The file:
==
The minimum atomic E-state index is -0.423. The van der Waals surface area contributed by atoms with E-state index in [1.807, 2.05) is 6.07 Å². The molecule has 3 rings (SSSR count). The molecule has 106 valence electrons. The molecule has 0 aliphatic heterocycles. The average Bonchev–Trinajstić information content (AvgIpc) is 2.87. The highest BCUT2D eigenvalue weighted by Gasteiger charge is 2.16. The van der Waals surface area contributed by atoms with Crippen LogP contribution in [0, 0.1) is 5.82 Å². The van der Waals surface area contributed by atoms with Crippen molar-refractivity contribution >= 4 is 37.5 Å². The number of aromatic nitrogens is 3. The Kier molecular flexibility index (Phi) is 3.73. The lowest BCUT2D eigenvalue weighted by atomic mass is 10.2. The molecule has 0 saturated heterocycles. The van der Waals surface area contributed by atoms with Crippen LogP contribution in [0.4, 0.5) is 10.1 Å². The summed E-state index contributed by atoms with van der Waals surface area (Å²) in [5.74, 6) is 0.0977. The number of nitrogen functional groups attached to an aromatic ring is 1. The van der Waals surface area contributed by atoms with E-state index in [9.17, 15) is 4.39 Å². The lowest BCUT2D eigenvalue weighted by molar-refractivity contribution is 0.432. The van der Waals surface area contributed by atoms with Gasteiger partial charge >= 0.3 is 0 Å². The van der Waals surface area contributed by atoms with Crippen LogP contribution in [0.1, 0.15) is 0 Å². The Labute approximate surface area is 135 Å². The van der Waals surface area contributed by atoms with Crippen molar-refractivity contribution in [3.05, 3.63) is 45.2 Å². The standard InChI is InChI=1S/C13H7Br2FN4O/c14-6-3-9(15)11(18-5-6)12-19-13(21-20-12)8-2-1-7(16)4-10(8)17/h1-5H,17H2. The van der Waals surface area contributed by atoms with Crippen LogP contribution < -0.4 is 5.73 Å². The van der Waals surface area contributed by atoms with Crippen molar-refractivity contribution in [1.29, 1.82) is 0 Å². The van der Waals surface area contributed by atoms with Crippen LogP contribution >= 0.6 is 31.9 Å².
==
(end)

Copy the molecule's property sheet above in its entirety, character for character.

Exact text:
The minimum atomic E-state index is -0.423. The van der Waals surface area contributed by atoms with E-state index in [1.807, 2.05) is 6.07 Å². The molecule has 3 rings (SSSR count). The molecule has 106 valence electrons. The molecule has 0 aliphatic heterocycles. The average Bonchev–Trinajstić information content (AvgIpc) is 2.87. The highest BCUT2D eigenvalue weighted by Gasteiger charge is 2.16. The van der Waals surface area contributed by atoms with Crippen LogP contribution in [0, 0.1) is 5.82 Å². The van der Waals surface area contributed by atoms with Crippen molar-refractivity contribution >= 4 is 37.5 Å². The number of aromatic nitrogens is 3. The Kier molecular flexibility index (Phi) is 3.73. The lowest BCUT2D eigenvalue weighted by atomic mass is 10.2. The molecule has 0 saturated heterocycles. The van der Waals surface area contributed by atoms with Crippen LogP contribution in [0.4, 0.5) is 10.1 Å². The summed E-state index contributed by atoms with van der Waals surface area (Å²) in [5.74, 6) is 0.0977. The number of nitrogen functional groups attached to an aromatic ring is 1. The van der Waals surface area contributed by atoms with E-state index in [9.17, 15) is 4.39 Å². The lowest BCUT2D eigenvalue weighted by molar-refractivity contribution is 0.432. The van der Waals surface area contributed by atoms with Gasteiger partial charge >= 0.3 is 0 Å². The van der Waals surface area contributed by atoms with Crippen LogP contribution in [0.1, 0.15) is 0 Å². The Labute approximate surface area is 135 Å². The van der Waals surface area contributed by atoms with Crippen molar-refractivity contribution in [3.05, 3.63) is 45.2 Å². The standard InChI is InChI=1S/C13H7Br2FN4O/c14-6-3-9(15)11(18-5-6)12-19-13(21-20-12)8-2-1-7(16)4-10(8)17/h1-5H,17H2. The van der Waals surface area contributed by atoms with Crippen LogP contribution < -0.4 is 5.73 Å². The van der Waals surface area contributed by atoms with Crippen molar-refractivity contribution in [1.29, 1.82) is 0 Å². The van der Waals surface area contributed by atoms with Crippen LogP contribution >= 0.6 is 31.9 Å².